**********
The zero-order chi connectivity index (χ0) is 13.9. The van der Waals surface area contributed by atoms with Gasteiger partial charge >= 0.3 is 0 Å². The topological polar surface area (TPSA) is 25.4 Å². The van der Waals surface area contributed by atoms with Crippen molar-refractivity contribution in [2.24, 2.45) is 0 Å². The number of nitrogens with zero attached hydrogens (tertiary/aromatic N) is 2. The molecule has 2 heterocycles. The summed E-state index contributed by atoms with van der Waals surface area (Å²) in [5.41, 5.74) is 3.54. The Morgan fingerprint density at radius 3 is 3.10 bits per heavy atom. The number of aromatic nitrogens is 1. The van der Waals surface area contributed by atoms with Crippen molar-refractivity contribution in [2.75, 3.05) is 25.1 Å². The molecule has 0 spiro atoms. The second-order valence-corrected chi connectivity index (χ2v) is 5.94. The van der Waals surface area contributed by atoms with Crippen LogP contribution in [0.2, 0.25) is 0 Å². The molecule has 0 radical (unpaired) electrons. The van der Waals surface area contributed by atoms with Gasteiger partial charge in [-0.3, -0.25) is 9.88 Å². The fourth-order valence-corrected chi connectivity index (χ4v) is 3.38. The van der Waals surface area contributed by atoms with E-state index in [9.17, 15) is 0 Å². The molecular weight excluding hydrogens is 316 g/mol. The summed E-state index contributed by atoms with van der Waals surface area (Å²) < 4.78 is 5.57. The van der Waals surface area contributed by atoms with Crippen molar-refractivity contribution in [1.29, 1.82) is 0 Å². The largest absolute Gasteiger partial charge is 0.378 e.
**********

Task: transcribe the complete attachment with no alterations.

The zero-order chi connectivity index (χ0) is 13.9. The van der Waals surface area contributed by atoms with Gasteiger partial charge >= 0.3 is 0 Å². The topological polar surface area (TPSA) is 25.4 Å². The van der Waals surface area contributed by atoms with Crippen molar-refractivity contribution in [2.24, 2.45) is 0 Å². The number of nitrogens with zero attached hydrogens (tertiary/aromatic N) is 2. The molecule has 2 heterocycles. The summed E-state index contributed by atoms with van der Waals surface area (Å²) in [5.41, 5.74) is 3.54. The Morgan fingerprint density at radius 3 is 3.10 bits per heavy atom. The number of aromatic nitrogens is 1. The van der Waals surface area contributed by atoms with Crippen molar-refractivity contribution in [2.75, 3.05) is 25.1 Å². The molecule has 0 spiro atoms. The second-order valence-corrected chi connectivity index (χ2v) is 5.94. The van der Waals surface area contributed by atoms with Crippen LogP contribution in [0.2, 0.25) is 0 Å². The molecule has 0 radical (unpaired) electrons. The van der Waals surface area contributed by atoms with Gasteiger partial charge in [-0.3, -0.25) is 9.88 Å². The fourth-order valence-corrected chi connectivity index (χ4v) is 3.38. The van der Waals surface area contributed by atoms with E-state index in [9.17, 15) is 0 Å². The molecular weight excluding hydrogens is 316 g/mol. The summed E-state index contributed by atoms with van der Waals surface area (Å²) < 4.78 is 5.57. The van der Waals surface area contributed by atoms with Crippen molar-refractivity contribution in [1.29, 1.82) is 0 Å². The largest absolute Gasteiger partial charge is 0.378 e.